- Bailout bill 2.0. The Senate easily passed (74 to 25) a much-modified bailout bill (.pdf), but its numerous provisions may complicate the $700B package's trip through the House. Additions include an increase in FDIC bank deposit insurance (to $250K from $100K); a suspension of mark-to-market accounting which pegs companies' assets to their current market value; and an unrelated $150B tax-cut package. From an original three pages, the proposal is now a bulging 400+. Senators and House leaders were cautiously optimistic the bill would gain House approval on Thursday or Friday.
- Buffett backs GE. Shares of GE (GE) closed down 3.9% Wednesday to $24.50, giving back most of a mid-day surge after it announced Warren Buffett's Berkshire Hathaway (BRK.A) was taking a $3B stake in the struggling conglomerate. GE sold Buffett $3B in perpetual preferred stock with a dividend of 10%, callable after three years at a 10% premium. Berkshire also gets warrants to buy $3B in GE shares at $22.25 any time during the next five years. Buffett said he's "confident that GE will continue to be successful in the years to come." Concurrently, GE announced a public stock offering of at least $12B. Bespoke compares Buffett's GE stake with his recent investment in Goldman Sachs (GS).
- UBS turns a profit. Full earnings aren't scheduled until Nov. 4, but UBS (UBS) released an early statement today showing it will record a small net profit for Q3 despite "extremely volatile" market conditions. UBS also reassured investors that it is working to maintain a solid capital base. Chairman Peter Kurer said the bank, which had posted net losses in four consecutive quarters, will be profitable overall in 2009. Shares gained 8.6% in Zurich.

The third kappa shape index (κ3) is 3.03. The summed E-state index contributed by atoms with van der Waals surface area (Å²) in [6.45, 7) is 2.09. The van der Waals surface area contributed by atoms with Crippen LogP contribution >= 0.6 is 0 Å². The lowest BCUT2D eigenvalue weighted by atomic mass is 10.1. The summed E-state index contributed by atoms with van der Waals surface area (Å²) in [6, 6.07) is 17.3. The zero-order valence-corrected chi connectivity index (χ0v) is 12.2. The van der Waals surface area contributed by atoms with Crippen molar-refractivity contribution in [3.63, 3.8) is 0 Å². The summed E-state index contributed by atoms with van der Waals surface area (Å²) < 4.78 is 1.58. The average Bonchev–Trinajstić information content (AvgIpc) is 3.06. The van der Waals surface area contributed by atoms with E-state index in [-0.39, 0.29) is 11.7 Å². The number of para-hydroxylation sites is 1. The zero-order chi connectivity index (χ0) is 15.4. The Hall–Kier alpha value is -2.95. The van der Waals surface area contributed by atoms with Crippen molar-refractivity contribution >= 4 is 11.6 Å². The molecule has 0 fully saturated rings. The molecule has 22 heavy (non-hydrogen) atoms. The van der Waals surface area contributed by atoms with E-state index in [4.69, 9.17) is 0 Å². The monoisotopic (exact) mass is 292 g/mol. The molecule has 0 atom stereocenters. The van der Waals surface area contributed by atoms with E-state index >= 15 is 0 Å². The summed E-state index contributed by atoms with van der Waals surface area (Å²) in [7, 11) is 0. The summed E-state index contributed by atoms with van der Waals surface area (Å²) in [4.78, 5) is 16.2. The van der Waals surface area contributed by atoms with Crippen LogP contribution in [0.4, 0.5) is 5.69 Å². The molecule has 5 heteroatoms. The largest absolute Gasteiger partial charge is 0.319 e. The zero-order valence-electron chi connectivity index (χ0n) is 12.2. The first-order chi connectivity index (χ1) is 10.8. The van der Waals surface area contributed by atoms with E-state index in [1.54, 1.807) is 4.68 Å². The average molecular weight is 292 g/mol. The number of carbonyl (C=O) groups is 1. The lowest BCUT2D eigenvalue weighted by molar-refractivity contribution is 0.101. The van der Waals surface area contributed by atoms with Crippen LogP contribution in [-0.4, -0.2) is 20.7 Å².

- Car sales slump, again. U.S. car sales fell 27% in September to 965K - a 15-year low. Seasonally adjusted, annual sales stand at just 12.5M, down from 16.19M a year ago. Of note was the weak performance by Japanese firms, until now somewhat shielded from the U.S. carnage: Toyota's (TM) sales fell 32.3%, Honda's (HMC) dropped 24% and Nissan's (OTC:NSANY) plunged 37%. Among Detroit's Big Three, Ford's (F) sales fell 34%, Chrysler's 33%, while GM (GM) fared the best, losing just 15.8% - possibly a result of aggressive incentives and a move to boost less-profitable fleet sales. GM's sales chief Mark LaNeve was realistic about the firm's 'standout' performance: "A few years ago I would have jumped out the window with these numbers, and we're on the 39th floor here." Asia carmaker shares sagged Thursday: TM -3.4%. HMC -4.5%. OTC:NSANY -4%.